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Ronnie Greene speaks about "Shots on the Bridge" in Katrina aftermath

Nov 5, 2018

Posted in: News

By Adam Hamza, Communication Intern

Robertson School alumnus Ronnie Greene, an investigative story editor at Reuters, spoke to students and faculty last Thursday about his award-winning book “Shots on the Bridge: Police Violence and Cover-Up in the Wake of Katrina.” The book chronicles the events surrounding the killing of innocent unarmed people by New Orleans police and subsequent cover-up in the chaotic aftermath of Hurricane Katrina in 2005.

Greene, a 1986 Robertson School alumnus and author of two books, described the chain of events that led to the killing, how the New Orleans Police Department hid the wrongdoing, and how the cover-up was ultimately exposed.

“Everyone involved here was in a life or death situation, just trying to survive,” said Greene, who won the Investigative Reporters and Editors Book Award for the 2015 book. “The days after Katrina were chaos,” he added.


Greene edits investigative stories for Reuters and teaches graduate writing at Johns Hopkins University. Before joining Reuters, he edited "Breathless and Burdened," a Pulitzer Prize winning investigation by the Center for Public Integrity. He spent much of his career at The Miami Herald.

Greene said he saw a wire story about the conviction of New Orleans police officers involved in the bridge shooting cover-up in 2011. He said that something about the story “literally stopped me in my tracks.”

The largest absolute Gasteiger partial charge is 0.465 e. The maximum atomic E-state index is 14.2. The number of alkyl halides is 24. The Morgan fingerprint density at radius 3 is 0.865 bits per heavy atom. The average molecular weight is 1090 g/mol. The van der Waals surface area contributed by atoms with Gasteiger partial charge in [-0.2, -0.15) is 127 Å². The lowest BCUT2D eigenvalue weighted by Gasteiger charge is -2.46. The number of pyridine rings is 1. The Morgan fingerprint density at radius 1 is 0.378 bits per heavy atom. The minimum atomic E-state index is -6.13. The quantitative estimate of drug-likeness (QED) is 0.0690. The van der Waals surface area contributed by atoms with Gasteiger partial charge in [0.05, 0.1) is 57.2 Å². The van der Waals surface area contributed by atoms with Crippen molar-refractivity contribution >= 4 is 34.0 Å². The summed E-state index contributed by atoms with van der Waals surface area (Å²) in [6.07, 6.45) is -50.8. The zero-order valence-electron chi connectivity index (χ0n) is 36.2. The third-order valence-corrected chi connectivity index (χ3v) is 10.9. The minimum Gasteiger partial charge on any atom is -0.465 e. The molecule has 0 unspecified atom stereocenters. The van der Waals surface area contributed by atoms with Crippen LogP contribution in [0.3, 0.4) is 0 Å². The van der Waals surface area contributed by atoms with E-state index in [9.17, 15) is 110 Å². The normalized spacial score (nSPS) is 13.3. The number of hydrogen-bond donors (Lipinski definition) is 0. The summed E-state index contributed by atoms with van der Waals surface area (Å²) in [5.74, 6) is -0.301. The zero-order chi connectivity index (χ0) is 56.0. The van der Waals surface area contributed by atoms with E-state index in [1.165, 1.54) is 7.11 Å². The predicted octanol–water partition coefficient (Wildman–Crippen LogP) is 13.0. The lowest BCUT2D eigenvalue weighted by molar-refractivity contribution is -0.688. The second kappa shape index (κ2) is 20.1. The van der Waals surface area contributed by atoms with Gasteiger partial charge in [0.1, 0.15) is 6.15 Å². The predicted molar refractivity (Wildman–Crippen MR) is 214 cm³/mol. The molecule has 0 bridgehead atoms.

“Something about reading that story, I knew there could be a book,” Greene said. “What I really wanted to do was almost in a way stop time and think and try to learn about everyone on the bridge that morning ... how did they get there?”


Attendees of the talk in the Temple Building were interested in Greene’s research tactics: where he began, how he was able to contact the families and police officers and what he learned. Greene said he got most of the information through public records from court filings, the Department of Justice and other New Orleans civil rights cases. He started by covering the sentencing hearings of the officers, then reaching out to anyone involved through their lawyers

One student attendee asked if a tragedy like this would be any different if it took place in today’s world of smart phones and other camera-enabled devices. Greene said it would have been more likely to be recorded, and reiterated how the situation after Hurricane Katrina made it easier for something like this to go relatively unnoticed.

“When I was looking into this ... this case was rarely, if ever mentioned,” Greene said. “I think part of this is because there was so much tragedy after Katrina that it was really hard to keep track [of the ones] involving police or otherwise.”


Greene was also amazed by how the families kept pushing for answers on what happened. He attributes their persistence to get justice as the reason the cover-up was ultimately exposed.

“They were trying to get some attention for this case, because they had a brother who was being held in jail,” Greene said. “This cover-up would have held, if it wasn’t for the families pushing.”

Greene spent the day at the Robertson School on Thursday, giving a lecture in the Advanced Reporting capstone class and meeting with student editors and reporters at the Commonwealth Times, where he had worked himself when he was a VCU student in the 1980s. 


You can watch Ronnie Greene's talk on the Robertson School's YouTube channel